By Keith Hautala. Photo by Gale Sumida.
The College of Engineering launched a unique program for graduate study in artificial intelligence in fall 2021, with an initial cohort of about 40 students. Oregon State’s program is the first in the United States to offer both master’s and doctoral degrees in artificial intelligence as an interdisciplinary field of study.
“AI is what I like to call the outward-looking face of computer science,” said Prasad Tadepalli, the new program’s director and a professor of computer science. “Much of computer science is associated with how to make computers faster, better, cheaper and easier to use. AI is more focused on how to apply computer science to other fields.”
In addition to offering courses and research opportunities in core AI topics — machine learning, knowledge representation, reasoning under uncertainty, sequential decision-making, natural language processing, and computer vision — the program allows students to choose relevant courses from a wide range of disciplines across the university.
The crux of artificial intelligence is using computers to make decisions. As machines have become more “intelligent,” the decisions we delegate to them have become more and more complex, even as the technology has become increasingly unnoticeable to users.
“People use AI every day without even thinking about it, every time they search Google or ask Siri for directions,” said Julie A. Adams, associate director of the Collaborative Robotics and Intelligent systems Institute and a professor of computer science.
The impetus to create the AI graduate program arose from CoRIS, which launched a similar interdisciplinary graduate program in robotics in 2014.
“Like robotics, artificial intelligence is a field that is going to have, and is already having, a vast impact in our lives — in consumer goods, technology used by first responders, government systems and more,” Adams said. “In the broader context of society, the goal of this program is to train individuals to be leaders in industry or academia, to start new companies, to make their own contributions to this rapidly expanding field.”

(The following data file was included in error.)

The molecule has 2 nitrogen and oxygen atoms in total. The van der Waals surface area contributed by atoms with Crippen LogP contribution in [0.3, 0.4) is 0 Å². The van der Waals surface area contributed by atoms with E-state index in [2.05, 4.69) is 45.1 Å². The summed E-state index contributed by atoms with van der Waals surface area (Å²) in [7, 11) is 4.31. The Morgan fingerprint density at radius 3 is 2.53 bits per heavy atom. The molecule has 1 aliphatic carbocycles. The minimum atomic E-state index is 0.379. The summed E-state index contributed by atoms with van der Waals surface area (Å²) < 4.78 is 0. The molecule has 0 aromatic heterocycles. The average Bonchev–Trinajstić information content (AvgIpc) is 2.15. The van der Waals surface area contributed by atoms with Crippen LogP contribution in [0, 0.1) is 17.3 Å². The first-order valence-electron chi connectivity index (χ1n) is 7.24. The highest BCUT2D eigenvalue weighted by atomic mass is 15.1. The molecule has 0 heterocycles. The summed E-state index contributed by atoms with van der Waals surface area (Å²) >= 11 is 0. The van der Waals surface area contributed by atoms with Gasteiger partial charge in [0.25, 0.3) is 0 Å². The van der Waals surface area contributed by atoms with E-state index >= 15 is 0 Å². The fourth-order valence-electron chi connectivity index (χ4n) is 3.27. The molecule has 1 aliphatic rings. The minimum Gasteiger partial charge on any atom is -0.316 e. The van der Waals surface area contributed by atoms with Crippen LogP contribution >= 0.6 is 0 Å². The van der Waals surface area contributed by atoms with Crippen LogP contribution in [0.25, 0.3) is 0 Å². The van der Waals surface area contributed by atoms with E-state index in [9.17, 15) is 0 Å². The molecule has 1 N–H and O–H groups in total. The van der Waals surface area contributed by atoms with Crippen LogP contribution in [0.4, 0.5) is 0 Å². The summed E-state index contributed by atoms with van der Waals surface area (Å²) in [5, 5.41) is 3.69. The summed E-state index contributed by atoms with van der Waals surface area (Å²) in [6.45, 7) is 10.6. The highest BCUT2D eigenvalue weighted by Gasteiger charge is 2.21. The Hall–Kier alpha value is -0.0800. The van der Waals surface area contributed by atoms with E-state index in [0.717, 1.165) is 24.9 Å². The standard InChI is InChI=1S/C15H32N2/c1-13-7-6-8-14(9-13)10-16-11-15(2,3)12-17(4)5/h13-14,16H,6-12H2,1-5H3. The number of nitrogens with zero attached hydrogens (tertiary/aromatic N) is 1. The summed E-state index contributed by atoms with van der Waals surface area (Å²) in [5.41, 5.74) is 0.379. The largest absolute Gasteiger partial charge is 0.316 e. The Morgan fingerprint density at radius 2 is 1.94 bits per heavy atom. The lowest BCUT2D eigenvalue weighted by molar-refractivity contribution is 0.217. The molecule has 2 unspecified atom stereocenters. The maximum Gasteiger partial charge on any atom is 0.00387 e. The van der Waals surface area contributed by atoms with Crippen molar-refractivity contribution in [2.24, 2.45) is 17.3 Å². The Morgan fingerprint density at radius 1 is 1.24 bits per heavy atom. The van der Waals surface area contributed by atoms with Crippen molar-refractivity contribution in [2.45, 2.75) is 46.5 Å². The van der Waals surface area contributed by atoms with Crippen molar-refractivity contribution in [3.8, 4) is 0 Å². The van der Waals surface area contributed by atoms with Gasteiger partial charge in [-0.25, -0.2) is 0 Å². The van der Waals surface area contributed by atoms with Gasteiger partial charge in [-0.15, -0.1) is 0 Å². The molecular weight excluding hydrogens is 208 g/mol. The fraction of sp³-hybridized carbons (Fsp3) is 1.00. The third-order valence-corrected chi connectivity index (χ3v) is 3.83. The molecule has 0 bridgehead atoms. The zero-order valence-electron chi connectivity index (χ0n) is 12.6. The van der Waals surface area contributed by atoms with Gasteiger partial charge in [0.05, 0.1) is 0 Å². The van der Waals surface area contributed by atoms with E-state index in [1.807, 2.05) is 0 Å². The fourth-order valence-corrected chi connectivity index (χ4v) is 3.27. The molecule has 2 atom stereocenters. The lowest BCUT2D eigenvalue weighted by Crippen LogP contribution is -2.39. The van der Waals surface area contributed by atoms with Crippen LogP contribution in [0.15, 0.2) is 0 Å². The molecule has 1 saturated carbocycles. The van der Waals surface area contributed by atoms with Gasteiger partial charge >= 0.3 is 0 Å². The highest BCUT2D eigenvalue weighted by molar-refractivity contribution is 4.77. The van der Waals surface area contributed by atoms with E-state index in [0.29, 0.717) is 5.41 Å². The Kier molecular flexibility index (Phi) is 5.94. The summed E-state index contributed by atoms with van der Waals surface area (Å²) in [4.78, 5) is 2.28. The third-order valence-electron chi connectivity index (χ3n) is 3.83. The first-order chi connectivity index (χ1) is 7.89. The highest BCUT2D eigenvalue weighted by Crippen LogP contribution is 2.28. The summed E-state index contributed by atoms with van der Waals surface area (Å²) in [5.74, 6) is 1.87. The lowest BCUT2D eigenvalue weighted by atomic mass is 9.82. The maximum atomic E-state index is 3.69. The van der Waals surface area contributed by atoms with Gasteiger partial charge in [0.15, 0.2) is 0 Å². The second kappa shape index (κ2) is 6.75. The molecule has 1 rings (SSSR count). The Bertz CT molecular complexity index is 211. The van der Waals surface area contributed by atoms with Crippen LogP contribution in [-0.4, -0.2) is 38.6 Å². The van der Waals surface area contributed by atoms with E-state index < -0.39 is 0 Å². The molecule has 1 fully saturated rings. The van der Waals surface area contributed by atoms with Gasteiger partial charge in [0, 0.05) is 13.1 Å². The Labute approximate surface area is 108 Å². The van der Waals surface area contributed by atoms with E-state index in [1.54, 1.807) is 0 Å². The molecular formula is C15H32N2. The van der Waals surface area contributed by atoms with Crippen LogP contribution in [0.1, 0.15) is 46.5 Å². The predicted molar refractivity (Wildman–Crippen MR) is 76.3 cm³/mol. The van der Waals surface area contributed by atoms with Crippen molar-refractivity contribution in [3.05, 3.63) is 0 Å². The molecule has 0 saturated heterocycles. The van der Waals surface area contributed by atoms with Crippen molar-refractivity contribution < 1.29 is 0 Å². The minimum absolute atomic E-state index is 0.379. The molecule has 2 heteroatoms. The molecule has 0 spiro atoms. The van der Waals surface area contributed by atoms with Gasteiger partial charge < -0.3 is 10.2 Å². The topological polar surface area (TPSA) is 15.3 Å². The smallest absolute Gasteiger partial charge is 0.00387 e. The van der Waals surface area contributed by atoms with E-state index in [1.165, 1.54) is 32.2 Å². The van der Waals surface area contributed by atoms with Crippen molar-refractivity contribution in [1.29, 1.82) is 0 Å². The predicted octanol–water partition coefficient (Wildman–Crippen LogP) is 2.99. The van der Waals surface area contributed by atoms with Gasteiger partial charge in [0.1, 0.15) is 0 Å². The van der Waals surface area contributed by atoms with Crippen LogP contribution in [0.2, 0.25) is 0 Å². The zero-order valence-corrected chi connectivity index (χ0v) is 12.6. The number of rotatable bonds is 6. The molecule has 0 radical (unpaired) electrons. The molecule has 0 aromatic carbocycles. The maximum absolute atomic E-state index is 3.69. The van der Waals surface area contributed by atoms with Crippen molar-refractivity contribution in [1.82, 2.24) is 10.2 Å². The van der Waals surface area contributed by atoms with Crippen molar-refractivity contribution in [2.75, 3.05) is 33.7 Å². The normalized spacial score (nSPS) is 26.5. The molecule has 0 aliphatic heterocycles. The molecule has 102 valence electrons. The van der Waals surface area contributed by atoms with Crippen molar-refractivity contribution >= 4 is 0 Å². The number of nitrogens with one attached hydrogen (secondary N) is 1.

Previously, students could select artificial intelligence as an area of concentration in computer science. Oregon State’s computer science graduate program has typically accepted 30 to 40 AI-focused master’s and doctoral students from more than 400 applicants each year.
Colin Shea-Blymyer, a third-year doctoral student in computer science, is taking on artificial intelligence as a second major. His research broadly considers aspects of trustworthiness in AI. Specifically, he is examining ethical behavior and machine learning.
“The big question is how can we specify ethical obligations for autonomous systems? And then how can we do that democratically?” Shea-Blymyer said. “How can we get people involved in the process of turning beliefs about the way a system should work into specifications on how that system actually behaves?”
The new program provides an organizational framework for those working on these and other AI problems, Shea-Blymyer says. With that comes a higher level of autonomy and greater coherence within the group.
“It really makes that community more concrete,” he said. “And I think the multidisciplinary aspect — opening it up beyond the computer scientists and roboticists, bringing into the fold other people who are interested in using AI, being able to interact with them — I think that’s going to be very valuable. And that's why I'm here for it.”
It’s significant that Oregon State’s new program does not require a computer science degree as a prerequisite, said Alan Fern, associate head of research in the School of Electrical Engineering and Computer Science and a professor of computer science.
“Often students who are well-poised to study artificial intelligence don't come from a traditional computer science background,” he said. “The AI program is meant to be more flexible and will be enriched by having students with advanced knowledge in areas outside of computer science. Sometimes getting a domain expertise is much harder than getting the necessary expertise in computer science and statistics. People who have deep domain expertise plus knowledge and expertise in applying decision-making AI tools are going to be very highly sought in the job market.”
From an economic and strategic perspective, expertise in AI will be crucial for the United States to maintain its position as a world leader, Tadepalli says.
“People think of AI as the next industrial revolution,” he said. “Many advanced countries are very much aware of that and are investing a lot of money and resources and energy into AI. Being competitive in the world, in this century, will essentially depend on how well we can advance this field, not only making research advances, but also educating the public in the right ways of using the technology.”